Pattern Recognition and Machine Learning

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Exercises 175

together with a training data set comprising input basis vectorsφ(xn)and corre-
sponding target vectorstn, withn=1,...,N. Show that the maximum likelihood
solutionWMLfor the parameter matrixWhas the property that each column is
given by an expression of the form (3.15), which was the solution for an isotropic
noise distribution. Note that this is independent of the covariance matrixΣ. Show
that the maximum likelihood solution forΣis given by









. (3.109)

3.7 ( ) By using the technique of completing the square, verify the result (3.49) for the
posterior distribution of the parameterswin the linear basis function model in which
mNandSNare defined by (3.50) and (3.51) respectively.

3.8 ( ) www Consider the linear basis function model in Section 3.1, and suppose
that we have already observedNdata points, so that the posterior distribution over
wis given by (3.49). This posterior can be regarded as the prior for the next obser-
vation. By considering an additional data point(xN+1,tN+1), and by completing
the square in the exponential, show that the resulting posterior distribution is again
given by (3.49) but withSNreplaced bySN+1andmNreplaced bymN+1.

3.9 ( ) Repeat the previous exercise but instead of completing the square by hand,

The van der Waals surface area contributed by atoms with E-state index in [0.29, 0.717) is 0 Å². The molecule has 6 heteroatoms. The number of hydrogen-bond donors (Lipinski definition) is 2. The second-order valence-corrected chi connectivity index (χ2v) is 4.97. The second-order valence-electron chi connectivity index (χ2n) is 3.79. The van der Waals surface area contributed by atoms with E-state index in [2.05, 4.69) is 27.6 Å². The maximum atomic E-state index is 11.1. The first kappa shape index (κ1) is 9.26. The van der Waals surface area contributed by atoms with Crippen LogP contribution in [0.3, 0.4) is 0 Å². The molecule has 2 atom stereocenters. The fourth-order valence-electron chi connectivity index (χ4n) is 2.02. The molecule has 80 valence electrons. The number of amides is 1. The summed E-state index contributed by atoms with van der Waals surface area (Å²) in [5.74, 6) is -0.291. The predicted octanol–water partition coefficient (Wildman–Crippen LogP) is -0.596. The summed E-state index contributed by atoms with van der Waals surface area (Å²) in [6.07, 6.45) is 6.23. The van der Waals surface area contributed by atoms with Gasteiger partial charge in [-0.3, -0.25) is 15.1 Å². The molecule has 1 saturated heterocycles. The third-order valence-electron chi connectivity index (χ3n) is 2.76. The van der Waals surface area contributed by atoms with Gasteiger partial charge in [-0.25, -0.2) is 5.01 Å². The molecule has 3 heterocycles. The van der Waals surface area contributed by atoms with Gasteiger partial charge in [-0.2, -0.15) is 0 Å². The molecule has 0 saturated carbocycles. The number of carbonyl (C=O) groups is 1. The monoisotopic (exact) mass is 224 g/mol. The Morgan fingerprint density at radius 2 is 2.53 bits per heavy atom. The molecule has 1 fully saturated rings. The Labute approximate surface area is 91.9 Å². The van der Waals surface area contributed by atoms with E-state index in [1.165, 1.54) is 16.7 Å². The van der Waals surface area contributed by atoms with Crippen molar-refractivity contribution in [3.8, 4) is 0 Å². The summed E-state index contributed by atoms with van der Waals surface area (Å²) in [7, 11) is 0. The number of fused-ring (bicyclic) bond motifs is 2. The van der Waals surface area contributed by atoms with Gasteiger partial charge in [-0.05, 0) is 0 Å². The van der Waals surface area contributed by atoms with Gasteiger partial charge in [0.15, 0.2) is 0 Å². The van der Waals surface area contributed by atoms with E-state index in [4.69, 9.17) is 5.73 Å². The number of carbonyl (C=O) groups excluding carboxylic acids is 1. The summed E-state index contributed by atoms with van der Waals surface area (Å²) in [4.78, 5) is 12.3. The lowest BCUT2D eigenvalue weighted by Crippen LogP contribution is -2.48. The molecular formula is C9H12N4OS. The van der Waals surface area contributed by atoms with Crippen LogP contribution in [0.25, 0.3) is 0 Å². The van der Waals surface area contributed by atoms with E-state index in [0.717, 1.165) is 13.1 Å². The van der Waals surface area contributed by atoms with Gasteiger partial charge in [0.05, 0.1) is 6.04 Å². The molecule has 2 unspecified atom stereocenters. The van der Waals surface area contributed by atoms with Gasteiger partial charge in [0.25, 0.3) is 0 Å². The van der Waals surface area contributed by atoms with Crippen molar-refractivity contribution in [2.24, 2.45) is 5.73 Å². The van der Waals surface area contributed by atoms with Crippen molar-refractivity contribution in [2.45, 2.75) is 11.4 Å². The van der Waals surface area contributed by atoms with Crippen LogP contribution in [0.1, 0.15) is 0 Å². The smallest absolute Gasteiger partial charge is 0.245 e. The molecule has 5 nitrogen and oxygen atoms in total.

make use of the general result for linear-Gaussian models given by (2.116).

3.10 ( ) www By making use of the result (2.115) to evaluate the integral in (3.57),
verify that the predictive distribution for the Bayesian linear regression model is
given by (3.58) in which the input-dependent variance is given by (3.59).

3.11 ( ) We have seen that, as the size of a data set increases, the uncertainty associated
with the posterior distribution over model parameters decreases. Make use of the
matrix identity (Appendix C)


)− 1
=M−^1 −

(M−^1 v)



1+vTM−^1 v


to show that the uncertaintyσ^2 N(x)associated with the linear regression function
given by (3.59) satisfies
σN^2 +1(x)σ^2 N(x). (3.111)

3.12 ( ) We saw in Section 2.3.6 that the conjugate prior for a Gaussian distribution
with unknown mean and unknown precision (inverse variance) is a normal-gamma
distribution. This property also holds for the case of the conditional Gaussian dis-
tributionp(t|x,w,β)of the linear regression model. If we consider the likelihood
function (3.10), then the conjugate prior forwandβis given by

p(w,β)=N(w|m 0 ,β−^1 S 0 )Gam(β|a 0 ,b 0 ). (3.112)
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